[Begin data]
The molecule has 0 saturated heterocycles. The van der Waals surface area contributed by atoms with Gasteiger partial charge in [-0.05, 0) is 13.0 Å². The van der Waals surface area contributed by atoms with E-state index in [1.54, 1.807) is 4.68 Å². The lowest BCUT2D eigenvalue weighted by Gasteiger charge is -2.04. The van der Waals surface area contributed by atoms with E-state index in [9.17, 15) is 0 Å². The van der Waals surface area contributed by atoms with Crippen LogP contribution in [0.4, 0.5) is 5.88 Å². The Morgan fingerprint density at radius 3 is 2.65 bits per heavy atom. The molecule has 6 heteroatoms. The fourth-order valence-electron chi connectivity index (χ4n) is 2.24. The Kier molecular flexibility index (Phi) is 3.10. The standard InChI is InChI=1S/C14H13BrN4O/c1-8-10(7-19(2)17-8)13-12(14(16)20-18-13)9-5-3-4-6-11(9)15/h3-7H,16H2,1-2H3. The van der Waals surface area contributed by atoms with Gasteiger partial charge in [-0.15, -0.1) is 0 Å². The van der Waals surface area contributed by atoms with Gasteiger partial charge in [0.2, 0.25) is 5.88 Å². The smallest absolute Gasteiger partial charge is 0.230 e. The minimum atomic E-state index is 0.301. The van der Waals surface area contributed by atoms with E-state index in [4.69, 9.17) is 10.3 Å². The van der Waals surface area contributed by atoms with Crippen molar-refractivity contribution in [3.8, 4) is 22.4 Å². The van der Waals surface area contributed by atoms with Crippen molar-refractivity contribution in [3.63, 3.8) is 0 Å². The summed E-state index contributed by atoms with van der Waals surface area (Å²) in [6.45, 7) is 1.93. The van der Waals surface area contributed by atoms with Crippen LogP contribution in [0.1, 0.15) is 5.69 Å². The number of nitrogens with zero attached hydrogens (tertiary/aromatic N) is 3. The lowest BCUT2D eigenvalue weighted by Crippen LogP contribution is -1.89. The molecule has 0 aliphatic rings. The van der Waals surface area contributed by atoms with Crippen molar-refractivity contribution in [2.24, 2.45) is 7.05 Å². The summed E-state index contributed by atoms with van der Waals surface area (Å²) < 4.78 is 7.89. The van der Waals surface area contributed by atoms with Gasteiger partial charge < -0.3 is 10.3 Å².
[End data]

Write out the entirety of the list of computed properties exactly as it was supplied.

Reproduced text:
The molecule has 0 saturated heterocycles. The van der Waals surface area contributed by atoms with Gasteiger partial charge in [-0.05, 0) is 13.0 Å². The van der Waals surface area contributed by atoms with E-state index in [1.54, 1.807) is 4.68 Å². The lowest BCUT2D eigenvalue weighted by Gasteiger charge is -2.04. The van der Waals surface area contributed by atoms with E-state index in [9.17, 15) is 0 Å². The van der Waals surface area contributed by atoms with Crippen LogP contribution in [0.4, 0.5) is 5.88 Å². The Morgan fingerprint density at radius 3 is 2.65 bits per heavy atom. The molecule has 6 heteroatoms. The fourth-order valence-electron chi connectivity index (χ4n) is 2.24. The Kier molecular flexibility index (Phi) is 3.10. The standard InChI is InChI=1S/C14H13BrN4O/c1-8-10(7-19(2)17-8)13-12(14(16)20-18-13)9-5-3-4-6-11(9)15/h3-7H,16H2,1-2H3. The van der Waals surface area contributed by atoms with Gasteiger partial charge in [-0.15, -0.1) is 0 Å². The van der Waals surface area contributed by atoms with Gasteiger partial charge in [0.2, 0.25) is 5.88 Å². The smallest absolute Gasteiger partial charge is 0.230 e. The minimum atomic E-state index is 0.301. The van der Waals surface area contributed by atoms with E-state index in [4.69, 9.17) is 10.3 Å². The van der Waals surface area contributed by atoms with Crippen molar-refractivity contribution in [3.8, 4) is 22.4 Å². The van der Waals surface area contributed by atoms with Crippen molar-refractivity contribution in [3.63, 3.8) is 0 Å². The summed E-state index contributed by atoms with van der Waals surface area (Å²) in [6.45, 7) is 1.93. The van der Waals surface area contributed by atoms with Crippen LogP contribution in [0.1, 0.15) is 5.69 Å². The number of nitrogens with zero attached hydrogens (tertiary/aromatic N) is 3. The lowest BCUT2D eigenvalue weighted by Crippen LogP contribution is -1.89. The molecule has 0 aliphatic rings. The van der Waals surface area contributed by atoms with Crippen molar-refractivity contribution in [2.24, 2.45) is 7.05 Å². The summed E-state index contributed by atoms with van der Waals surface area (Å²) < 4.78 is 7.89. The van der Waals surface area contributed by atoms with Gasteiger partial charge < -0.3 is 10.3 Å².